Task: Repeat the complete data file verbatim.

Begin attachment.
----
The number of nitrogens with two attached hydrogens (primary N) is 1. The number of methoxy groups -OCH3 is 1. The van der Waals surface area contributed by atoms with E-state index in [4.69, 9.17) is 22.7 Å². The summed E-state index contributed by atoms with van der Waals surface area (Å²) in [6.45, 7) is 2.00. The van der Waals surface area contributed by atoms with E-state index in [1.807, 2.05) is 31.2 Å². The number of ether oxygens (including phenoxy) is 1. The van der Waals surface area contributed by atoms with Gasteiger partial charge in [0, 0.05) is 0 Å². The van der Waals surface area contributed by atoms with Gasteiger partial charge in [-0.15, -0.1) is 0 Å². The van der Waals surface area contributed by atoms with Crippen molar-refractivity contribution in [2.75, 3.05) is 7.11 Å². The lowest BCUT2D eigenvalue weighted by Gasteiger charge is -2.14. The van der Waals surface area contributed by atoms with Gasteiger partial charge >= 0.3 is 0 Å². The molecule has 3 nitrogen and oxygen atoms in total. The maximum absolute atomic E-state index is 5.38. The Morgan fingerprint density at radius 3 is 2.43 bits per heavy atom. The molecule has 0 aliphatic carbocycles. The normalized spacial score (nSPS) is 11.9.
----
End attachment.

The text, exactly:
The number of nitrogens with two attached hydrogens (primary N) is 1. The number of methoxy groups -OCH3 is 1. The van der Waals surface area contributed by atoms with E-state index in [4.69, 9.17) is 22.7 Å². The summed E-state index contributed by atoms with van der Waals surface area (Å²) in [6.45, 7) is 2.00. The van der Waals surface area contributed by atoms with E-state index in [1.807, 2.05) is 31.2 Å². The number of ether oxygens (including phenoxy) is 1. The van der Waals surface area contributed by atoms with Gasteiger partial charge in [0, 0.05) is 0 Å². The van der Waals surface area contributed by atoms with Gasteiger partial charge in [-0.15, -0.1) is 0 Å². The van der Waals surface area contributed by atoms with Crippen molar-refractivity contribution in [2.75, 3.05) is 7.11 Å². The lowest BCUT2D eigenvalue weighted by Gasteiger charge is -2.14. The van der Waals surface area contributed by atoms with Gasteiger partial charge >= 0.3 is 0 Å². The molecule has 3 nitrogen and oxygen atoms in total. The maximum absolute atomic E-state index is 5.38. The Morgan fingerprint density at radius 3 is 2.43 bits per heavy atom. The molecule has 0 aliphatic carbocycles. The normalized spacial score (nSPS) is 11.9.